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The Federal Reserve

The Federal Reserve



How Banks Create Money

Out of Thin Air

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 Ways the Federal Reserve Affects You and Your Money


1. Mortgage rates
The interest rate you pay on your mortgage is probably the most well-known way the Fed can affect your pocketbook. Mortgage rates closely follow the yield of 10-year U.S. Treasury bonds, so if the Fed wants to influence rates, all it has to do is adjust the discount rate up or down (remember, a higher discount rate should stifle lending practices among banks), or move its federal funds target rate up or down. Since 2009, the Fed's policy of keeping the federal funds rate target at record low's has allowed homeowners to refinance or purchase homes at some of the lowest interest rates we've seen in decades.

2. Auto loan rates
Another common way the Fed influences your big purchasing decisions is through the federal funds rate, which is the overnight lending rate that banks charge when lending between one another. The 10 largest U.S. banks collectively set the prime rate, or the lowest rate commercial customers are charged, off of the movement of the federal funds rate.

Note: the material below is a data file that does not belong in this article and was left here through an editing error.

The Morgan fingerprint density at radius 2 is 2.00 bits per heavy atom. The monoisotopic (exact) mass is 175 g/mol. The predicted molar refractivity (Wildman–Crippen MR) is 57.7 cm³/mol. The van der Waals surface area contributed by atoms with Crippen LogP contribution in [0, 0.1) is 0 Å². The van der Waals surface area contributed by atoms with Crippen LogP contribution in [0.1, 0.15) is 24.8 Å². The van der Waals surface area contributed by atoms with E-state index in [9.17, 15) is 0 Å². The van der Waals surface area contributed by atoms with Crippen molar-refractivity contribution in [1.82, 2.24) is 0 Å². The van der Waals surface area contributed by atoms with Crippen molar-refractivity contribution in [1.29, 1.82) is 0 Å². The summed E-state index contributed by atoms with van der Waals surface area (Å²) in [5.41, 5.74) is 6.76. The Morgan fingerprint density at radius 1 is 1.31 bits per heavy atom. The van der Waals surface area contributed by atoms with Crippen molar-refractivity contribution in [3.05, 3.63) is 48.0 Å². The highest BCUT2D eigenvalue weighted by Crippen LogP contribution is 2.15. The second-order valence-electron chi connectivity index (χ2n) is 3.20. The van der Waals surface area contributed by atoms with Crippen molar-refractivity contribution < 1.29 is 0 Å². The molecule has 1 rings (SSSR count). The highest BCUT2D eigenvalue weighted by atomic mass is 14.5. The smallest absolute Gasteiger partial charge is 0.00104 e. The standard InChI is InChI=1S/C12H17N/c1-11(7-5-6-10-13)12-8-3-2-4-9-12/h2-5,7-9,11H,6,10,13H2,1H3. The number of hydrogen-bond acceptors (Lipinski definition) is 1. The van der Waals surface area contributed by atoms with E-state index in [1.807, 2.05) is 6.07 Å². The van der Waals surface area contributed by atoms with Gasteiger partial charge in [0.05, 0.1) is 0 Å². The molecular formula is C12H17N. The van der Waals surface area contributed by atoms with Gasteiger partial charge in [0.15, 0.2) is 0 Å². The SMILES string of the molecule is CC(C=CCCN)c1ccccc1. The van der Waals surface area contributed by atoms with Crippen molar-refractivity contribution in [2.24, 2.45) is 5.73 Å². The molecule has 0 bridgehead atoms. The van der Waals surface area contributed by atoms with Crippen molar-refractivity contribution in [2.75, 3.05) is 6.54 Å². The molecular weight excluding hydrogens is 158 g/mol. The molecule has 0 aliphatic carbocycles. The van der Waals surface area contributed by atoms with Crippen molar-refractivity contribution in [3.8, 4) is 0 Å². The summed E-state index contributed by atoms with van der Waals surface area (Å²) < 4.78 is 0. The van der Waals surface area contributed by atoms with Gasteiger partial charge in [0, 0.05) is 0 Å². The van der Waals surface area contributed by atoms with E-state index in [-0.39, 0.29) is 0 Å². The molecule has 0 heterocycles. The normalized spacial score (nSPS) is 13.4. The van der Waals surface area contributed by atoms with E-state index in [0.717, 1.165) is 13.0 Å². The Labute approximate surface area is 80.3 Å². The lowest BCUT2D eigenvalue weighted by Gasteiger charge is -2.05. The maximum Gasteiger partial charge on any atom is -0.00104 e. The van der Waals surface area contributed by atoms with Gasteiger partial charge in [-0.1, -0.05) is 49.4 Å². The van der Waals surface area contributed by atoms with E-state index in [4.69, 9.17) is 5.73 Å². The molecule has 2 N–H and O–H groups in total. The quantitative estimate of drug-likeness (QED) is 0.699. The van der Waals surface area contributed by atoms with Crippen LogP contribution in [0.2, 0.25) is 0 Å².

The federal funds rate, and the prime rate, are also critical in setting auto loan rates. Typically, auto loan rates move up or down in tandem with the prime rate. If the Fed wishes to effect change on the prime rate, it can do so by purchasing or selling short-term U.S. Treasuries.

3. Credit card rates
You're probably noticing a trend by now, but the credit cards in your wallet are intricately tied to the movements of the Fed. Based on the Federal Reserve's movements in short-term U.S. Treasuries, the federal funds rate and the prime rate help lenders determine what they'll charge consumers in interest on their credit card. A rising federal funds target rate should lead to a rising prime rate, and thus a higher interest rate charged to variable rate credit card holders.

4. The price of goods and services (indirectly)
The Fed's control over the money supply can also have an indirect correlation to the price you pay for everything from a $4,000 couch to a $1.99 stick of butter.

For example, during a recession (and as we witnessed during quantitative easing programs) the Fed may choose to increase the money supply at a more rapid pace than normal to spur lending. This increases the supply of money and it encourages consumers to spend. Increasing the money supply, if the economy is in good shape, can also make it easy for businesses to raise prices, thus leading to inflation. Some inflation is typically optimal, but high levels of inflation would be bad news for the U.S. economy.